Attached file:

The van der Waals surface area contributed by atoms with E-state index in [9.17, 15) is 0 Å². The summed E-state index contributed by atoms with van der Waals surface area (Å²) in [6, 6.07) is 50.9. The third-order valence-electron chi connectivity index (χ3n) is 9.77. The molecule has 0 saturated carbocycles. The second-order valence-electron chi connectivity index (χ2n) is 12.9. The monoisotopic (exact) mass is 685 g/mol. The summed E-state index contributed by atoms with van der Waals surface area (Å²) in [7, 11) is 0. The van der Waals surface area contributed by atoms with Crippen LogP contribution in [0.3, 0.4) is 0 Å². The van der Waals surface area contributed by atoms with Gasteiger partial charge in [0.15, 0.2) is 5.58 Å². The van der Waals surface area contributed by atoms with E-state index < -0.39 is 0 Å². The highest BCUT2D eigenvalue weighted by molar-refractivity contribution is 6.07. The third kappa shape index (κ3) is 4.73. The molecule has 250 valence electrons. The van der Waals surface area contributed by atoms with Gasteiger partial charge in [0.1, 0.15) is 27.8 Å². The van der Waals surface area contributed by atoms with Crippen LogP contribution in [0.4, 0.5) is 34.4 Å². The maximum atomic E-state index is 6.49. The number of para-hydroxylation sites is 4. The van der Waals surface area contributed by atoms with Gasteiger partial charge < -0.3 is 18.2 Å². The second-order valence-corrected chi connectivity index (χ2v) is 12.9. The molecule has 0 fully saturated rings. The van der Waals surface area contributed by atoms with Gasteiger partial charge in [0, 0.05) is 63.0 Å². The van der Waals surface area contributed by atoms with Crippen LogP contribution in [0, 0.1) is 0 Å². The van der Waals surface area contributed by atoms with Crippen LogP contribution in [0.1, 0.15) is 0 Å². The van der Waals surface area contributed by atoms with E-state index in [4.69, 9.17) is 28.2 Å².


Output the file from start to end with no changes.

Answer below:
The van der Waals surface area contributed by atoms with E-state index in [9.17, 15) is 0 Å². The summed E-state index contributed by atoms with van der Waals surface area (Å²) in [6, 6.07) is 50.9. The third-order valence-electron chi connectivity index (χ3n) is 9.77. The molecule has 0 saturated carbocycles. The second-order valence-electron chi connectivity index (χ2n) is 12.9. The monoisotopic (exact) mass is 685 g/mol. The summed E-state index contributed by atoms with van der Waals surface area (Å²) in [7, 11) is 0. The van der Waals surface area contributed by atoms with Crippen LogP contribution in [0.3, 0.4) is 0 Å². The van der Waals surface area contributed by atoms with Gasteiger partial charge in [0.15, 0.2) is 5.58 Å². The van der Waals surface area contributed by atoms with E-state index < -0.39 is 0 Å². The highest BCUT2D eigenvalue weighted by molar-refractivity contribution is 6.07. The third kappa shape index (κ3) is 4.73. The molecule has 250 valence electrons. The van der Waals surface area contributed by atoms with Gasteiger partial charge in [0.1, 0.15) is 27.8 Å². The van der Waals surface area contributed by atoms with Crippen LogP contribution in [0.4, 0.5) is 34.4 Å². The maximum atomic E-state index is 6.49. The number of para-hydroxylation sites is 4. The van der Waals surface area contributed by atoms with Gasteiger partial charge < -0.3 is 18.2 Å². The second-order valence-corrected chi connectivity index (χ2v) is 12.9. The molecule has 0 fully saturated rings. The van der Waals surface area contributed by atoms with Gasteiger partial charge in [0, 0.05) is 63.0 Å². The van der Waals surface area contributed by atoms with Crippen LogP contribution in [0, 0.1) is 0 Å². The van der Waals surface area contributed by atoms with Crippen LogP contribution in [0.1, 0.15) is 0 Å². The van der Waals surface area contributed by atoms with E-state index in [4.69, 9.17) is 28.2 Å².